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First Baptist Church of Doylestown celebrates “Landmark” anniversary

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First Baptist Church of Doylestown currently celebrates 175 years of Christian ministry.
In 1846, its first impulse of life was under the direction of the Rev. Samuel Nightingale, a former pastor of New Britain Baptist Church. Traveling the three miles into Doylestown by foot, horseback or carriage along dirt roads – dusty in dry weather, bone-jarringly hard in the frozen winter landscape or muddy most of the time – was a challenge that did not deter him.
After a failed building project at 164 E. State St. (now home of the Travis Manion Foundation), First Baptist congregants met for nearly 20 years in the old courthouse (built in 1877 and demolished in 1960) and the Masonic Building (built in 1844 still standing at 55 E. State St.).
From 1868 to 1967, First Baptist Church was located at the corner of West Court and South Clinton streets in one of the few churches in Bucks County built in the Classical style. With a soaring 40-foot steeple, it is one of the tallest buildings in town and known today as the Landmark Building.
Just one year shy of its 100th anniversary there, First Baptist Church moved to its current location at 311 W. State St., across from Central Bucks West High School, where its has continued to serve the community for over 55 years. For this legacy of Gospel Light, countless Bucks County residents are eternally grateful.
Celebrating the 175th Milestone Year, First Baptist Church hosted a number of community events last fall. November was “Love Doylestown” Month featuring the “Love Doylestown Landmark Walk.” The three mile route through downtown Doylestown and neighborhoods highlights historic points of interest. The walking route is available for community use on the fbcdoylestown.org website.
For Thanksgiving, FBC cooperated with New Britain Baptist Church in packing 200 Thanksgiving Care Boxes for the area needy that included fresh turkeys donated by the Giant Food Market in New Britain.
In early December, over 80 women gathered in the FBC Fellowship Hall for a Christmas Cookie Exchange with the theme “Christmas Around the World,” featuring speakers from India, Cambodia, Ghana, Colombia and Puerto Rico.
More recently, FBC partnered with New Hope Community Church for Christmas Caroling at the Christmas tree in front of Starbucks at Main and State streets. An FBC church plant in the year 2000, New Hope Community Church is a “daughter church” of FBC.

Enchanted by traditional favorites such as “Hark! the Herald Angels Sing,” cars slowed, windows slid down, smiles abounded. One very pleased passerby commented, “When I came here, I was cold, but now I am warm!” All culminated with a “Joy to the World” encore in the Starbucks lobby.
It is a joy to review connections to the past at this unique moment in First Baptist Church’s history. In doing so, we are reminded of our ties to the past which reinforce our identity within the community. Recognizing the links in the chain of FBC’s history kindles a renewed appreciation for the varied local bodies and Christian assemblies that surround us. To that end, FBC invites the community to participate in 175th celebrations in this new year.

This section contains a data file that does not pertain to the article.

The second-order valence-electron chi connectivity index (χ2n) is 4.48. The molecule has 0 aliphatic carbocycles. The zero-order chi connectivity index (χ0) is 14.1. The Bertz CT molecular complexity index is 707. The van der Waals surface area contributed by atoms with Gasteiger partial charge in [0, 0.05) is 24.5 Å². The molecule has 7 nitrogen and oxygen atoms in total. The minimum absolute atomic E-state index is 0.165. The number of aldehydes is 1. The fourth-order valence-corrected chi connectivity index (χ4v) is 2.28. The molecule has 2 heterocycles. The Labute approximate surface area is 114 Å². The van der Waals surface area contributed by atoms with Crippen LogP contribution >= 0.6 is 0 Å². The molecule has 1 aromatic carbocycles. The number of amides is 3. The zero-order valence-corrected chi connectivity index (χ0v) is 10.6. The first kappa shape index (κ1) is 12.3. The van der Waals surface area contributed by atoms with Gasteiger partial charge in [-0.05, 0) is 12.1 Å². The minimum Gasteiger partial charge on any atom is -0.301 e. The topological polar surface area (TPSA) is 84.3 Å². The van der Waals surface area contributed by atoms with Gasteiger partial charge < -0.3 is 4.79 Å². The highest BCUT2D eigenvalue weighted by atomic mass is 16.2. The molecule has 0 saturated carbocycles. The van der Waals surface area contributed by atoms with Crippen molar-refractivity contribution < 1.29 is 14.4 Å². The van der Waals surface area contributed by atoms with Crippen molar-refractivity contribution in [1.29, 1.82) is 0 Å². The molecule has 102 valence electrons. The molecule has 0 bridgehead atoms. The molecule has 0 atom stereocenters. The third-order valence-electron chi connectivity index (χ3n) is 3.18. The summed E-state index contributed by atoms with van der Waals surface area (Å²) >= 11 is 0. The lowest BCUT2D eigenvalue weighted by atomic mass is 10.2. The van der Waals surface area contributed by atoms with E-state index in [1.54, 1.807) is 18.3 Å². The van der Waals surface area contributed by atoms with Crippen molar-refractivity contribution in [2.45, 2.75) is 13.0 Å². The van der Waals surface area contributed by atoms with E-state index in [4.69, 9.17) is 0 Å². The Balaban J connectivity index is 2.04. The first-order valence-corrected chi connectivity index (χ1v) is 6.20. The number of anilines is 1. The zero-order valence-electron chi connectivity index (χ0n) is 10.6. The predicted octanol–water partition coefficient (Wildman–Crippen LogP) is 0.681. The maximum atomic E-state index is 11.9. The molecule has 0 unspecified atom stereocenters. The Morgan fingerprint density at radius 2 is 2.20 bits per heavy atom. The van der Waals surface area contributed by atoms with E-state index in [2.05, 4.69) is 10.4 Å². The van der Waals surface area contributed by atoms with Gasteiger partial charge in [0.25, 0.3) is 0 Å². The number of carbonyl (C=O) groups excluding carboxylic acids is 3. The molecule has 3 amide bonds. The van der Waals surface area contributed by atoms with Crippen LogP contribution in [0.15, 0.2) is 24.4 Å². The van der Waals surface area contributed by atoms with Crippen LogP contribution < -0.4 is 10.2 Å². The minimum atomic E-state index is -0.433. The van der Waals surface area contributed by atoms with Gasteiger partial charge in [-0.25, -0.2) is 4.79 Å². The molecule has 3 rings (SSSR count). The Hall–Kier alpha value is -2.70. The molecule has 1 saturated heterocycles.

On Sunday, Jan. 16, two special events will occur:
First, FBC’s 175th Anniversary Worship Service at 10:30 a.m., welcoming the Rev. Daniel Young, pastor from 1979-2006 and Randal Hartman, director of music and worship from 1981-2001. There will also be testimonial remarks from the directors of off-shoot ministries such as Life Abundant Prison Ministry of Bucks County, Good Beginnings Preschool in Doylestown and Helping Hand Rescue Mission in Philadelphia.
Second, FBC’s “The First 175 Years! Community Hymn Sing” under the direction of Todd Bunce, director of worship from 2003-2017, and James Matticola, current FBC music leader. Adding voices from the community will surely raise this joyful noise to the level of angelic. Come “Sing in the New Year!”
Both of these free events are open to the public and will be held at First Baptist Church at 311 W. State St., Doylestown. Masks are highly recommended and social distancing observed. (In case of severe weather, these events will be held on Sunday, Jan. 23.)
On April 21, time to be determined, FBC will partner with the County Theater and Doylestown Historical Society to present the documentary “Geil of Doylestown: The Forgotten Explorer.” William Edgar Geil – explorer, photographer, lecturer, evangelist, preacher, author and world traveler – was the first westerner to walk the Great Wall of China.
On April 23, at 6:30 p.m., “FBC - The First 175 Years! ‘I was there!’” will be hosted at First Baptist Church. Guest speakers will present “FBC Thru the Decades.” Lifetime Doylestown resident Doris Hart Carr will present reflections from the 1920s, 30s, 40s and 50s, featuring her family’s friendship with the William Edgar Geil family, her 1938 Baby Dedication, active youth group years and 1961 wedding, all centralized in what is known today as the historic Landmark Building. Join us as we appreciate the past and look to the future at the start of this new year.


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